When your estate contains collector’s items, art, or other specialty items, the values of your items may not be apparent to a layperson. When your estate is comprised of items beyond homes or vehicles, and their distribution is not specified in the will, a professional appraiser can help. Appraisers can be helpful in completing a court inventory, for state or federal tax returns, for disposing of the property, or for dispersing the property in a fair manner.
First, you need to decide what kind of appraisal you need. An appraisal for tax purposes is going to produce a different number than an appraisal for sale. Once you contact an appraiser, you can generally do two kinds of appraisals—verbal for formal. Verbal estimates are cheaper, but can only be used for sales to the general public. Formal appraisals are certified, written reports that serve as a record for IRS or insurance purposes.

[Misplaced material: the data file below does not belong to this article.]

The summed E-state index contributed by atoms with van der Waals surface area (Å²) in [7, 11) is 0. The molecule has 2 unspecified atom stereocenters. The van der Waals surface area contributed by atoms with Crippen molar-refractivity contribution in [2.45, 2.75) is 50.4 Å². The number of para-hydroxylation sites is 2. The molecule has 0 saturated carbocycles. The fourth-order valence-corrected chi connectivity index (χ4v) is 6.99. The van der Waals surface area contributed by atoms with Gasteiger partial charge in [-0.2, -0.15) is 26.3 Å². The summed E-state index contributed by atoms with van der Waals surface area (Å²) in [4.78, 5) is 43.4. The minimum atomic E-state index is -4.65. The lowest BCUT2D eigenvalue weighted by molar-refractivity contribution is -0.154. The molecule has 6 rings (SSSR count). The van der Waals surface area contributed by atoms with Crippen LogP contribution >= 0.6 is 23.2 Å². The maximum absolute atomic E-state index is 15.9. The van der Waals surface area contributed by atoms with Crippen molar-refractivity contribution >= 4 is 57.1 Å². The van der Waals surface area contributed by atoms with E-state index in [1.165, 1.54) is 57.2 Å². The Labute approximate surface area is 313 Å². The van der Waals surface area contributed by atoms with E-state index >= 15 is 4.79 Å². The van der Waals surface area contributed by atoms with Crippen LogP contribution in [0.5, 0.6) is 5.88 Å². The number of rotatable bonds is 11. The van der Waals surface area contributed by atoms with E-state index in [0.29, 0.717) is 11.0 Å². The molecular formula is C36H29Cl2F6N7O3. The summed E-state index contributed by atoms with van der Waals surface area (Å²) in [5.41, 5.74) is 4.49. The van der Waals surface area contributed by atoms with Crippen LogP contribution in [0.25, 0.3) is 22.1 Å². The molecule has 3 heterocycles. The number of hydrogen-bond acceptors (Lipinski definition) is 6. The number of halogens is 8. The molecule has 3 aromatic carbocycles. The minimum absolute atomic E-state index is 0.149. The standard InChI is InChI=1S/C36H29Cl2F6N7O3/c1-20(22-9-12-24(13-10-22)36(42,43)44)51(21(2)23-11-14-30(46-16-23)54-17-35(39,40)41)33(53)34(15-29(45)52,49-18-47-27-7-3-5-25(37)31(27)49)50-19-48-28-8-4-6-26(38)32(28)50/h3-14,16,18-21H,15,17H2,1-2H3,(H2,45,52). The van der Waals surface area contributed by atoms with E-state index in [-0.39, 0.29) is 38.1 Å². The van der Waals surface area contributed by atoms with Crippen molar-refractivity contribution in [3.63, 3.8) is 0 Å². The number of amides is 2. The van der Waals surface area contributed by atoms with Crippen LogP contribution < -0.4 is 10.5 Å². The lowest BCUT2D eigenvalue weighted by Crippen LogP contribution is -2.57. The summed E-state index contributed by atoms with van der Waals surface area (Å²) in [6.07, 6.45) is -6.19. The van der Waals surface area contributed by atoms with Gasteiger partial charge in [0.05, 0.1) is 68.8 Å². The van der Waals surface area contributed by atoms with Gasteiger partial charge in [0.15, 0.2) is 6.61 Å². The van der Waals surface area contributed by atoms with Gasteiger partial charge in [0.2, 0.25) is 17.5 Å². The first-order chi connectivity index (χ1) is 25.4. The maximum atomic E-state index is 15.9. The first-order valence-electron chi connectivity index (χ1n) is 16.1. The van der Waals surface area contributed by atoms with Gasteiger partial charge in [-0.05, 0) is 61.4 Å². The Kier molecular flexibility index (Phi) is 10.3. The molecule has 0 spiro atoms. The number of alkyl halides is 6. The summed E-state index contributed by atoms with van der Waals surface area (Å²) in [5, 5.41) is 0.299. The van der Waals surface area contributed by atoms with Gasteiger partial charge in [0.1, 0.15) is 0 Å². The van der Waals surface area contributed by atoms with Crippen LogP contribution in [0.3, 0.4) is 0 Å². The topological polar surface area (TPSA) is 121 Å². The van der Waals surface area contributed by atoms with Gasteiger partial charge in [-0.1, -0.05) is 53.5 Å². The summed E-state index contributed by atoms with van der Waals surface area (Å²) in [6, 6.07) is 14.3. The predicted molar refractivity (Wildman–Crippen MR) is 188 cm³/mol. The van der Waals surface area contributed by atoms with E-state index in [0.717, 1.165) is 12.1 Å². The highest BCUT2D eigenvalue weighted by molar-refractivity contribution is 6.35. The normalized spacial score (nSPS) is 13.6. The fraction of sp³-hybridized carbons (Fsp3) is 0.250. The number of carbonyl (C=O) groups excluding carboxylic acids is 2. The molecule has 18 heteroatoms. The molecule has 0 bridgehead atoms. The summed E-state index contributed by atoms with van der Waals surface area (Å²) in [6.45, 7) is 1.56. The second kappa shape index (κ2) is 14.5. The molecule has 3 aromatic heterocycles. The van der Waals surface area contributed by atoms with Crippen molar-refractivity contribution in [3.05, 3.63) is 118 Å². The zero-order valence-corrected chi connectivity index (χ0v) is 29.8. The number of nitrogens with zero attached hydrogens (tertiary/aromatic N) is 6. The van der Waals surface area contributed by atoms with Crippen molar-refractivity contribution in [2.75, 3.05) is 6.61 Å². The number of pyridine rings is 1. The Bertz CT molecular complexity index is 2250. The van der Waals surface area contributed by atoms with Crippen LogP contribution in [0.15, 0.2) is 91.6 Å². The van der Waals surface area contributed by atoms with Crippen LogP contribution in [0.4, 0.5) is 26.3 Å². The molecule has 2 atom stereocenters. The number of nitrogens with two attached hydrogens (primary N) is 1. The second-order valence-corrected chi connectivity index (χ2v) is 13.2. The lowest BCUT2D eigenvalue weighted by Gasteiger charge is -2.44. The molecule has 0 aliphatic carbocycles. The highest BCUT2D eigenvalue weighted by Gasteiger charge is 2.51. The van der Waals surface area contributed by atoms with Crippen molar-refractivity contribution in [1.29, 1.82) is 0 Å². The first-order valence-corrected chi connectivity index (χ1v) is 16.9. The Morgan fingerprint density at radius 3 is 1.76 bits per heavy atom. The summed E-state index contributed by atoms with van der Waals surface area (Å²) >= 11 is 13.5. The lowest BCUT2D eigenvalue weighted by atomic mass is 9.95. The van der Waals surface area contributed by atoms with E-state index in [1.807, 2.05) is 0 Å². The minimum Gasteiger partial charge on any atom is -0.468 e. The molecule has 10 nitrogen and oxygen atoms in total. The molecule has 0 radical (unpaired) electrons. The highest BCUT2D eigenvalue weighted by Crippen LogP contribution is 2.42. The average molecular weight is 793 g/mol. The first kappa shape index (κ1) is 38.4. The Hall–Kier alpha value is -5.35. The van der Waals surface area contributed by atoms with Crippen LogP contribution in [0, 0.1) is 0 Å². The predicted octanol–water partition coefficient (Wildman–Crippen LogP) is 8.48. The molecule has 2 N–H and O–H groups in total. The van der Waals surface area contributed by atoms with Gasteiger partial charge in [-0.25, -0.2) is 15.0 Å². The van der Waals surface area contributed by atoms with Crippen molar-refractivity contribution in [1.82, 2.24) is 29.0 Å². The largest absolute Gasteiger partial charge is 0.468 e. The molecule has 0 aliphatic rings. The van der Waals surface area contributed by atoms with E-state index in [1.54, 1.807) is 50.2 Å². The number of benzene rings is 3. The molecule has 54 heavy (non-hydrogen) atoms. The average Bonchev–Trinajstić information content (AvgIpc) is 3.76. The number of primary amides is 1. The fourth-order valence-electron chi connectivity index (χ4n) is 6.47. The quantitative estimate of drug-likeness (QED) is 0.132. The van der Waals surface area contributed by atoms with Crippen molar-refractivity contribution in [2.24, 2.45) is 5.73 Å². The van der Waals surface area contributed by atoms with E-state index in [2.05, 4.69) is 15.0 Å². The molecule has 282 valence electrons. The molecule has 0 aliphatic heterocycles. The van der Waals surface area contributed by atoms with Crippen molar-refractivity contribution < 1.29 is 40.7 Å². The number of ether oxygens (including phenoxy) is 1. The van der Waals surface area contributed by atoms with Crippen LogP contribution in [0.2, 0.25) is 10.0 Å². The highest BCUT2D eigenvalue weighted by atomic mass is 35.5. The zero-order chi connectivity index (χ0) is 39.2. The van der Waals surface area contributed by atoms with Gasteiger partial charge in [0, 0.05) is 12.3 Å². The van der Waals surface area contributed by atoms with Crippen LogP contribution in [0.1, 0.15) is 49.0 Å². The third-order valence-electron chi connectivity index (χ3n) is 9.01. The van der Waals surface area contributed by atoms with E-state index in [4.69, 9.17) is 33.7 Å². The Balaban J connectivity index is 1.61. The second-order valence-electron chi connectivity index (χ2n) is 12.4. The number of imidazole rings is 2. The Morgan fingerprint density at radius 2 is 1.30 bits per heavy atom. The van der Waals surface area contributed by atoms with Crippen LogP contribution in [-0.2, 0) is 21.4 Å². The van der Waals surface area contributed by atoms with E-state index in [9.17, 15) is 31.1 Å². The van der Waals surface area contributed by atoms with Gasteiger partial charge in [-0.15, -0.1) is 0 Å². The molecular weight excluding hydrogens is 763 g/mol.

Make sure you check out the appraiser’s qualifications. Fair market value is a legal term, which means the amount a willing buyer would pay a willing seller, given that both parties know all the facts. This is the form of value required by the IRS.
There are three professional trade organizations, so membership in one of these, or past experience on a museum or university staff could indicate expertise in the field.
With a little bit of forethought, planning and time, you can save a lot of money and transfer more wealth to the beneficiaries you intend.
Over the past 32 years, the Law Offices of Christopher A. Benson has helped more than 800 clients prepare and utilize simple and effective planning techniques to protect them and their families in order to avoid probate, save estate taxes, save money and save added emotional burden that comes from long term illness and/or death of a family member. Give us a call to schedule a free consultation to find out how we can help you and your family.